Anke Pinkert is a scholar of modern German literature, film, and culture, with a focus on memory studies and social activism. She received her Ph.D. from the University of Chicago, and has taught in the United States and Germany, including at the University of Chicago, Macalester College, and the University of Leipzig. She is an Associate Professor of German and Media & Cinema Studies. In addition, she holds appointments at the Russian, East European, and Eurasian Center, the Program in Jewish Culture & Society, and the Unit for Criticism and Interpretive Theory. Since 2009, Professor Pinkert has collaborated with a group of scholars who co-founded the Initiative of Holocaust, Genocide, Memory Studies at Illinois.
Professor Pinkert’s research and teaching is situated within two major tracks— memory studies with a focus on post-Holocaust and postcommunist Germany AND theories and practice of the Humanities. Paying particular attention to the aftermath of two turning points in modern German and European history, “1945” and “1989,” her scholarship examines aesthetic and political responses to collective feelings of loss and trauma. Her book Memory and Film in East Germany (Indiana UP, 2008) offers an understanding of how East German film transformed the historical experience of war violence and mass death into an elegiac public memory. She is currently completing a monograph entitled Remembering 1989: Future Archives of Public Protest.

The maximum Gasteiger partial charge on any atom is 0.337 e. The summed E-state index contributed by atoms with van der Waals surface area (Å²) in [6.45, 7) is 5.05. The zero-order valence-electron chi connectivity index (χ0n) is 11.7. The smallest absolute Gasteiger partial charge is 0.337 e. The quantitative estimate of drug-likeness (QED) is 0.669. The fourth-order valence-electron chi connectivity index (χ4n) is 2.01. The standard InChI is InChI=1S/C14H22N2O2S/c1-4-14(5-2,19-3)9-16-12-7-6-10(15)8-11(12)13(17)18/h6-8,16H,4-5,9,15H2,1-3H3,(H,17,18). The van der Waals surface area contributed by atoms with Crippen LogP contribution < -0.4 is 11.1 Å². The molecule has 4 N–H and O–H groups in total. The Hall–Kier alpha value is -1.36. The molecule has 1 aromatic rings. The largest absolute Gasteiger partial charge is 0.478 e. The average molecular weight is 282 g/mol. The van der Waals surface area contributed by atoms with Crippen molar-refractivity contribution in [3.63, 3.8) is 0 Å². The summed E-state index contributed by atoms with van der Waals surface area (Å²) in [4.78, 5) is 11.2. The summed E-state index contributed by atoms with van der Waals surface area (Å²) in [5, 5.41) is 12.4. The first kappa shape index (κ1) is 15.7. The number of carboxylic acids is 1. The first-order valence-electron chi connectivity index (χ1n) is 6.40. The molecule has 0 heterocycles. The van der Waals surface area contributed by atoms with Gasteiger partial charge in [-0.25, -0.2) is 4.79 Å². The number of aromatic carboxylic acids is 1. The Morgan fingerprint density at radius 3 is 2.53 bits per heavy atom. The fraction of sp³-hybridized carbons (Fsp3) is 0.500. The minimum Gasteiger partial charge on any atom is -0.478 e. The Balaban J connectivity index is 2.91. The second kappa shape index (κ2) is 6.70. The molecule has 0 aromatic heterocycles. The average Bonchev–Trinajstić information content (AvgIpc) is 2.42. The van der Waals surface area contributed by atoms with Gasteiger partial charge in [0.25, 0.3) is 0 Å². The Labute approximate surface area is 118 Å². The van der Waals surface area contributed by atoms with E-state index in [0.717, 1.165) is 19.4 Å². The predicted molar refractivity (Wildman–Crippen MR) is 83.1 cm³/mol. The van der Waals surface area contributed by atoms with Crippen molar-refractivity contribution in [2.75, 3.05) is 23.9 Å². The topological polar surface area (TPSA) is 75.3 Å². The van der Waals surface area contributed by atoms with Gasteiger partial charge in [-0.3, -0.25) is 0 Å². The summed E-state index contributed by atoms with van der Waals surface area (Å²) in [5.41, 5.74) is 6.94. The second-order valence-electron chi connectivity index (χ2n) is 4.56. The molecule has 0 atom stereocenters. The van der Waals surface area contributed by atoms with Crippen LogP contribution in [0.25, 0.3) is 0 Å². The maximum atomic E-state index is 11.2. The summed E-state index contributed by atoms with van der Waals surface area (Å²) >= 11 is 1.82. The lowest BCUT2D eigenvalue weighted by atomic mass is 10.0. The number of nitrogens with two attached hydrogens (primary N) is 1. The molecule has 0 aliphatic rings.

Remembering 1989 challenges the dominance of the fall of the Berlin Wall and Germany’s unification in global memory in the last decades. The book argues, what has been entirely forgotten today, in the era of neoliberalism, is the interval year of 1989-90 and its multifarious and nonviolent political protest movements. The study recalls this interregnum as a joyous and volatile “laboratory of radical democracy” in the late GDR. The project is supported by an IPRH New Horizons Summer Faculty Research Fellowship and the Center for Advanced Study.